Midtier Firms Set Pace with MobilityBy Brian P. Watson | Posted 06-13-2008
Midtier Firms Set Pace with Mobility
Think midtier firms are behind the times? Think again.
CIO Insight's 2008 Mobility Survey finds that small and midsize businesses actually deploy advanced mobile technologies at a higher rate than their bigger siblings. Smart phones, for example, are more common in midtier firms and now outnumber cell phones in the companies we surveyed. And older technologies--dial-up access, low-speed cellular, pagers and industrial mobile terminals--are far less common in smaller companies than in large ones.
But the rise in remote access has caused some problems, particularly in the area of security. While midmarket firms have deployed mobile tools at a fast pace, they haven't invested as much in security capabilities. Though the majority of IT executives surveyed say their organizations' increased mobile deployments haven't made their firms less secure, more than one-third have experienced some form of security breach in the past 12 months.
Despite the problems, midtier businesses believe mobility gives them a competitive advantage, primarily in delivering access, inproving responsiveness to customers and boosting internal communications.
Midtier Firms Focus on Newer Mobile Technologies
Workers at companies with less than $500 million in revenue employ fewer mobile tools than their large-business counterparts, but more of the technology they do use is state of the art. Smart phones are more common in smaller businesses than in larger ones, having surpassed regular cell phones. Smaller firms deploy fewer high-speed mobile networks, like WiMAX, than larger companies do, but they're also less burdened with supporting older technologies, such as dial-up and pagers.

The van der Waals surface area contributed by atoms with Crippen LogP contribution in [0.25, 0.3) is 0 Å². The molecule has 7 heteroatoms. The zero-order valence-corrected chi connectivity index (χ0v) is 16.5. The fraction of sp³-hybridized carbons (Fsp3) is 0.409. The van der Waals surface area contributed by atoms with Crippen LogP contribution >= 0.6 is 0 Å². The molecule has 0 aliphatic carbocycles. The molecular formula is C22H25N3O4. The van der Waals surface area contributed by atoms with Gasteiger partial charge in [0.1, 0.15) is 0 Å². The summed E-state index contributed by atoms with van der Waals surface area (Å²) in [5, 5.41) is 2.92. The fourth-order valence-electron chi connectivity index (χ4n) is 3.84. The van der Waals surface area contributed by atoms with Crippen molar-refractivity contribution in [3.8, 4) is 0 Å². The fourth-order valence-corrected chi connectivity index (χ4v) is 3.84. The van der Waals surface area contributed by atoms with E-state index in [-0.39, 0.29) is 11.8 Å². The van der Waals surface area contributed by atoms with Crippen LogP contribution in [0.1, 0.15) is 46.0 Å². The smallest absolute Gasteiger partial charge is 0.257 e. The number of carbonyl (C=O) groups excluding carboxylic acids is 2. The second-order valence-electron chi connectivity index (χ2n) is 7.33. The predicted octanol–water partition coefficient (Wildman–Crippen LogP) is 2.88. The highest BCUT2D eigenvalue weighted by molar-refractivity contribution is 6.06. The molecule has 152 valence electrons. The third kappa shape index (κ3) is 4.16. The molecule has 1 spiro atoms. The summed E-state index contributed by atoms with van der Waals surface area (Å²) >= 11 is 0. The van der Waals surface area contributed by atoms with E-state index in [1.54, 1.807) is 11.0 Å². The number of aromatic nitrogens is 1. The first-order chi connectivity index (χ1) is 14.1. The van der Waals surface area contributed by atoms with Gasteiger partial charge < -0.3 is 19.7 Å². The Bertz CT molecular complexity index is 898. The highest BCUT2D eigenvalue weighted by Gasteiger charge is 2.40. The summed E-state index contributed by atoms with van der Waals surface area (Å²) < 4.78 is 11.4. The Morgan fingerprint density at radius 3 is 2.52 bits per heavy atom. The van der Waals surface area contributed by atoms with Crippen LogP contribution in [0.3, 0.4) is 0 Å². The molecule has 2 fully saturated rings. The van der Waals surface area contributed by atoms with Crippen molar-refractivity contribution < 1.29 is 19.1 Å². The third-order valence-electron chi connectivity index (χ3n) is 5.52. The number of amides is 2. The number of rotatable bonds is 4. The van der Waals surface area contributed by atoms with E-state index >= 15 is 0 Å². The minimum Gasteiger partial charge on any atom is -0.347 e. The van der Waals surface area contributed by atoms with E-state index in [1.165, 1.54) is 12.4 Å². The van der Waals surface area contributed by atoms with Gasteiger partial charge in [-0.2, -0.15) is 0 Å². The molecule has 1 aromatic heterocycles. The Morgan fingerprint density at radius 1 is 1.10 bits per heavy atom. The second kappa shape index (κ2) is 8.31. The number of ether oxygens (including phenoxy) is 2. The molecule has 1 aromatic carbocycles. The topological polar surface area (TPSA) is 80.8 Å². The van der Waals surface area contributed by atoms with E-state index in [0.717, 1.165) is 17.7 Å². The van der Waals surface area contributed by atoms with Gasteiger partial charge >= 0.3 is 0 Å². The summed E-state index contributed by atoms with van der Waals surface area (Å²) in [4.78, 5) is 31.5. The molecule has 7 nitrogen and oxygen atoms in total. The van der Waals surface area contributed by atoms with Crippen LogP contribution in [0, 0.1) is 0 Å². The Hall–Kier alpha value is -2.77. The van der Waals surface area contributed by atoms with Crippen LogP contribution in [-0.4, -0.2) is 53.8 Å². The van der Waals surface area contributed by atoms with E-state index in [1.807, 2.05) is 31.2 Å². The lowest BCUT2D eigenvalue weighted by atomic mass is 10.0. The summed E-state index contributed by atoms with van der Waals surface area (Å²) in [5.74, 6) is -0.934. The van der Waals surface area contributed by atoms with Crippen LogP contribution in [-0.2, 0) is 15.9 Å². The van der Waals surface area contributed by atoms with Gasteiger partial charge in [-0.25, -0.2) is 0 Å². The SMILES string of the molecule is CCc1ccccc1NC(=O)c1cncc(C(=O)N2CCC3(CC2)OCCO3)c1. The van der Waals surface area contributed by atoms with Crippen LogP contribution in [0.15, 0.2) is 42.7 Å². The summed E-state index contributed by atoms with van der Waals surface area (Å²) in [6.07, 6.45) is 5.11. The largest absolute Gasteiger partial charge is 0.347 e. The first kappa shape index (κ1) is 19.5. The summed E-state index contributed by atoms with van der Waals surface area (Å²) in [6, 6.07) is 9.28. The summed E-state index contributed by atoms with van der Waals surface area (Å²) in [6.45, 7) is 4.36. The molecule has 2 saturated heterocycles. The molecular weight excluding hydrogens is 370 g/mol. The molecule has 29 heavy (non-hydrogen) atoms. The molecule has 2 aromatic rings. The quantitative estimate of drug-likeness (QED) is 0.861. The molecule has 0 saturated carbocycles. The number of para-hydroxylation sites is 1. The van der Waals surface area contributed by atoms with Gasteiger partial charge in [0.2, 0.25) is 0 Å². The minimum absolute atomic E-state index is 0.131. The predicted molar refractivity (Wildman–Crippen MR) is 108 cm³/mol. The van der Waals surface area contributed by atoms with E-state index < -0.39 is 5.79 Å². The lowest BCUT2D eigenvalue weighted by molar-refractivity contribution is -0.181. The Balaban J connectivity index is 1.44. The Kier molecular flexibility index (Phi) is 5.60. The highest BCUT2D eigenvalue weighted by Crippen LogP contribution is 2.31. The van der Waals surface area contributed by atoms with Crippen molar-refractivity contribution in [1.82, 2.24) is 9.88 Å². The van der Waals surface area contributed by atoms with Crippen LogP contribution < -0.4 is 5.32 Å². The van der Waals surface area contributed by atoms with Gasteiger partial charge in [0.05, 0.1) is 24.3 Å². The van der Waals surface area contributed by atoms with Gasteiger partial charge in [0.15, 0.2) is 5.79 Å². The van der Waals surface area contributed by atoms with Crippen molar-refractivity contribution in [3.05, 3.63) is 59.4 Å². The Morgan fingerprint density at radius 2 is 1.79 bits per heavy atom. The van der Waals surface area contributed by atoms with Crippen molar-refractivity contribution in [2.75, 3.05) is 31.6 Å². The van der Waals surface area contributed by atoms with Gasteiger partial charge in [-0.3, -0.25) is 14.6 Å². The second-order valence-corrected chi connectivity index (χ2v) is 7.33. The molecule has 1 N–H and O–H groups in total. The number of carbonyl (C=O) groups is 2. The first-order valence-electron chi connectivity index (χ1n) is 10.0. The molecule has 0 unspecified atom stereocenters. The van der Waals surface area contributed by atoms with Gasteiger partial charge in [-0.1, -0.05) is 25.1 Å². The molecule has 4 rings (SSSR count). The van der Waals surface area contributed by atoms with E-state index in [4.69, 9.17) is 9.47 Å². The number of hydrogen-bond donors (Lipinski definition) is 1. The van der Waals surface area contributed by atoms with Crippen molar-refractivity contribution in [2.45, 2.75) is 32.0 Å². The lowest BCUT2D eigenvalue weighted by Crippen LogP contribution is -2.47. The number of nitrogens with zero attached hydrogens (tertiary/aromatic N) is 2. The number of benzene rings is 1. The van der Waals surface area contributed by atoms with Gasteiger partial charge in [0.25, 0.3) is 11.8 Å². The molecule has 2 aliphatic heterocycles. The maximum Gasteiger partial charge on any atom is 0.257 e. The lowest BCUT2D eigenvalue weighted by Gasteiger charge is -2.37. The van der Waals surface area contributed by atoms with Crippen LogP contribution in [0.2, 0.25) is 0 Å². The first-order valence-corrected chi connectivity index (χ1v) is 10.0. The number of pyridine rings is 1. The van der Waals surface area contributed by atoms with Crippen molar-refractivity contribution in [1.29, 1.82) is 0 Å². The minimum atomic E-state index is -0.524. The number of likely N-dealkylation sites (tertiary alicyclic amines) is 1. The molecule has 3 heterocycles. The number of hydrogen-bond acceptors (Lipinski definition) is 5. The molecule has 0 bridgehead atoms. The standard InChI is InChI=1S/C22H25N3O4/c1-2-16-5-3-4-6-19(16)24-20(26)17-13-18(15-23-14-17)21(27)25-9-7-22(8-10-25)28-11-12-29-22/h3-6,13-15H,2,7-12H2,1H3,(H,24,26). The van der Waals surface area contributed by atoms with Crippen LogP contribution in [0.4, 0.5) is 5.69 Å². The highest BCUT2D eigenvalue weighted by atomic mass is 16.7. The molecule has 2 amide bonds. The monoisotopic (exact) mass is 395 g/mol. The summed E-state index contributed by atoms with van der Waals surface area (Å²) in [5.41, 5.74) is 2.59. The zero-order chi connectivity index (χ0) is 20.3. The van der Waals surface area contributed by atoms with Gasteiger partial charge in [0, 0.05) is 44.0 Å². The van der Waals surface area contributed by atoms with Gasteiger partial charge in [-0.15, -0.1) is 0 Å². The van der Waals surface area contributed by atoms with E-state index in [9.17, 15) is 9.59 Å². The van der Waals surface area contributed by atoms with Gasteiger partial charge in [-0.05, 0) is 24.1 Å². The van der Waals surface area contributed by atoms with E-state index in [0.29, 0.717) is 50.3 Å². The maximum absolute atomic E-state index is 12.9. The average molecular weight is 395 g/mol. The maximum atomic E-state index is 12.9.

SMBs Must Increase Mobile Security Measures
Midmarket firms have fewer mobile access control technologies than larger firms have. This may be because SMBs don't feel that the rise in mobility has made them less secure. But more than one-third report having some sort of security problem in the past year, with viruses and theft most common.
Finding 2.2 and 2.3
Productivity and Responsiveness Drive SMB Mobility
Small and midsize businesses look to mobility to provide a competitive advantage, through gains in communication speed and productivity. This meshes well with smaller companies' general nimbleness and adaptivity. But it also intensifies the problems midtier users report, such as dropped connections, synchronization issues and unfriendly ergonomics.
Mobility in Midtier Firms Leads to Higher Costs, More IT Skills Needed
Only one-sixth of IT support calls in small- and midsize companies are mobility-related. But hardware and software costs have increased in the past three years because of mobility, and there has been a dramatic rise in the need to invest in new IT support skills.